• BEST IN STATE—Senior Courtney Schoen Lewis was named Best PR Student in Utah. Story
  • CROWBAR—Athletes compete in annual Crowbar backcountry race in Logan Canyon. CHRISTIAN HATAHWAY
  • HINDU FESTIVAL—Hundreds of Hindus and friends gather for annual Holi Festival of Colors in Spanish Fork. DANA IVINS
  • RAINBOW CELEBRATION—Holi celebrants joyfully paint themselves at Hindu festival. DANA IVINS
  • HUT! HUT! HUT!—ROTC teams compete in Ranger Challenge at Camp Williams. ALISON OSTLER. Story
  • SNOWBARD JAM—Boarders show their stuff on the Quad during Entrepreneur Week. CASSIDEE J. CLINE. Story
  • SNOWBOARD TRICKS as hotdoggers show off on the Quad during Entrepreneur Week. CASSIDEE J. CLINE. Story
  • WINTER A and the American flag over a snowy USU campus. WHITNEY PETERSON
  • QUADVIEW—A springtime view of the USU Quad and Old Main from atop the business building.
  • PRESS CONFERENCE—USU President Stan Albrecht briefing journalism students. CHRIS ROMRIELL. Story
  • HIGH-HEELIN’ IT—Men in high heels and their female supporters walk a mile to protest sex abuse. TY ROGERS
  • ELK PICNIC—Elk and humans mingle at the winter refuge at Blacksmith Fork's Hardware Ranch. CARESA ALEXANDER. Story

Students won’t pay for new Snapchat filters

December 7th, 2015 Posted in USU Life

By Madison McCann
madisonmccannaggie.blogspot.com

On Oct. 13, Snapchat filters were released to enhance selfies and decorate snaps – and for 99 cents, users can have unlimited access to their favorite ones.

But Snapchat’s new move to charge users for its popular filters isn’t going over well with students at Utah State University.

“I love Snapchat filters, especially the ones with facial recognition because they’re silly and fun to play around with, but they aren’t essential,” said Ben Fordham, a junior at Utah State University. “I would never pay for them.”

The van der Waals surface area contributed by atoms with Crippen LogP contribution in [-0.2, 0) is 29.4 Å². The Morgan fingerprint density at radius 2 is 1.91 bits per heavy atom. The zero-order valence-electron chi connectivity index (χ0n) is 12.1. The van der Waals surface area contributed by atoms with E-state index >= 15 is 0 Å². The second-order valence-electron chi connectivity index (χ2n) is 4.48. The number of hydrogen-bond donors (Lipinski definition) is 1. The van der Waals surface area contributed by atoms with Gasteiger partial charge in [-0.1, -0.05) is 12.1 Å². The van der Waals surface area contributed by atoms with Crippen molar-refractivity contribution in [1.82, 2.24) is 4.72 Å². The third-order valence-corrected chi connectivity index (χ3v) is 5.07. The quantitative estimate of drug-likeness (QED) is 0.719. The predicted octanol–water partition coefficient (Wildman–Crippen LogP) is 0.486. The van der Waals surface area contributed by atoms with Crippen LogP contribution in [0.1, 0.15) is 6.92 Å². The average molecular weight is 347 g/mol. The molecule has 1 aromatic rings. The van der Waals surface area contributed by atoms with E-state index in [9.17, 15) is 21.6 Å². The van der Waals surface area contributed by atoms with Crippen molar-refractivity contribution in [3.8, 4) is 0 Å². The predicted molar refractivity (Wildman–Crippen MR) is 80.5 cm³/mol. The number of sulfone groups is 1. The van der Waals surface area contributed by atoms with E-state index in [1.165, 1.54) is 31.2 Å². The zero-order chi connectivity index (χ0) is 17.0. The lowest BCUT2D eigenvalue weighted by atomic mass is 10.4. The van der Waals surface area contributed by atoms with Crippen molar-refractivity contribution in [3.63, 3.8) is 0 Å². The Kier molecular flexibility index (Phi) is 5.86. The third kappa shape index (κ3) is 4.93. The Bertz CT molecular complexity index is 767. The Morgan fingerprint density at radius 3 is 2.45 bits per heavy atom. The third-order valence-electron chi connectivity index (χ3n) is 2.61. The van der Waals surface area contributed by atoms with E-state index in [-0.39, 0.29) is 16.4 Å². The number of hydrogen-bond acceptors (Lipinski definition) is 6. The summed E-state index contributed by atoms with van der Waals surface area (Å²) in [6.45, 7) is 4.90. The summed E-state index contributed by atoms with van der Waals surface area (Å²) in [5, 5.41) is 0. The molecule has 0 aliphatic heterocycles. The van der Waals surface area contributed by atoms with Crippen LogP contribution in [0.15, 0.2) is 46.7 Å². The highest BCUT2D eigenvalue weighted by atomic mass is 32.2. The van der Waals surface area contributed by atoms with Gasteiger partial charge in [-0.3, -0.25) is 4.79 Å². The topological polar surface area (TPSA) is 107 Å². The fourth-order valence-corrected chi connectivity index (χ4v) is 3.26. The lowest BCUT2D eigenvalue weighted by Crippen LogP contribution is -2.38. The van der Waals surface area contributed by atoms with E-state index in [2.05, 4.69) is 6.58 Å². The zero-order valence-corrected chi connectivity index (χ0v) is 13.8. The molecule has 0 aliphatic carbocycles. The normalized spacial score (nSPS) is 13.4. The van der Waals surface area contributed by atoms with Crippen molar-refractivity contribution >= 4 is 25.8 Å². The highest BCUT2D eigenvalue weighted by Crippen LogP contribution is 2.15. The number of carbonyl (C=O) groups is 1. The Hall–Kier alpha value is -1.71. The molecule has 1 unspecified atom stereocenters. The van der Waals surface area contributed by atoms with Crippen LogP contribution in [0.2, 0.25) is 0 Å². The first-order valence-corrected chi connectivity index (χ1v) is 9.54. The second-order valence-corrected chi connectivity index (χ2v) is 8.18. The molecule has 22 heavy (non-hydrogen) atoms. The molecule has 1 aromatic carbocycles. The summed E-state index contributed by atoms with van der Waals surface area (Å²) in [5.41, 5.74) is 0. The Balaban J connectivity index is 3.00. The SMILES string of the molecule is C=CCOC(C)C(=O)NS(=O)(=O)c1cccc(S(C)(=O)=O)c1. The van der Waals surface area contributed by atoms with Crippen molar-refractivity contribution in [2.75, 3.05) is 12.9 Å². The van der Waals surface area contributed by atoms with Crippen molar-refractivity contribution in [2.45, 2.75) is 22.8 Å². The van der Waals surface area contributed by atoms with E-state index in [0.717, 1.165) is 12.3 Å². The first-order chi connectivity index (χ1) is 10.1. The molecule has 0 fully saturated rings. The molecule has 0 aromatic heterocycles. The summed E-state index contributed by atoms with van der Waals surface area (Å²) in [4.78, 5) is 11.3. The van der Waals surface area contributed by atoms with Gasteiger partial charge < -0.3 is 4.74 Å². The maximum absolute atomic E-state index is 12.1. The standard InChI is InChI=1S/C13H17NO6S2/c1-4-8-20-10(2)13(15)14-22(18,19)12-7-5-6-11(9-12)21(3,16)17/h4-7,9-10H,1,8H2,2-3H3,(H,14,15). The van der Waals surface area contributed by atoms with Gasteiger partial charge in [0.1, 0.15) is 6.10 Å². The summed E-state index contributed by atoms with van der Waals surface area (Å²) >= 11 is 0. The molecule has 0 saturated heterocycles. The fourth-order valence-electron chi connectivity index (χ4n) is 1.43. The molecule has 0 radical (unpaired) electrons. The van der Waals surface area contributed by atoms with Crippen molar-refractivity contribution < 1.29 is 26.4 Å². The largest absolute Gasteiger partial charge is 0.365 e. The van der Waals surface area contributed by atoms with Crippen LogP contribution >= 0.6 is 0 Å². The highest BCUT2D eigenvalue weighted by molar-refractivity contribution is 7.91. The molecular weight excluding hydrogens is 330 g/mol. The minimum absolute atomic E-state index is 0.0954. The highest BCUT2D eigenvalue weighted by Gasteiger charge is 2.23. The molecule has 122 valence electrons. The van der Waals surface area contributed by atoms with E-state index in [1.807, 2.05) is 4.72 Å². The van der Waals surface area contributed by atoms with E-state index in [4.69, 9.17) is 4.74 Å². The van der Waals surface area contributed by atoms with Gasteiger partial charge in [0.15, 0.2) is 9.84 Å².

There are 30 different lenses available for purchase including a rainbow filter, which shoots a rainbow out of the user’s mouth. A Barbie filter, which enhances the snap’s overall appearance and the wrinkle filter, giving the user wrinkles to appear much older. Each filter costs 99 cents and may be kept permanently.

Tucker Cottrell, a senior at USU, said the new lenses aren’t worth it.

“I don’t like that,” Cottrell said. “I would never pay for it. Why would you? Ninety nine cents isn’t worth 10 seconds.”

This is the second paid feature on Snapchat, following the purchase of three additional playback messages — allowing the recipient to view a snap again — which came out at the same time as the original filters in September.

“My sister was the first one in my family who figured out how to use them and she loves them,” said Jordan Hernandez, a sophomore at USU. “I think they are way funny and I enjoy using them occasionally, but I don’t use them very often so I probably wouldn’t pay for them.”

Snapchat still provides a free new lens every day for those who don’t want to buy the popular ones as well as access to the lenses that came out the previous six days.

“I would never waste money on it,” said Rio Manning, a junior at USU. “Snapchat just created a way to make money by targeting witless, vapid, money spenders.”

-mr/mdl

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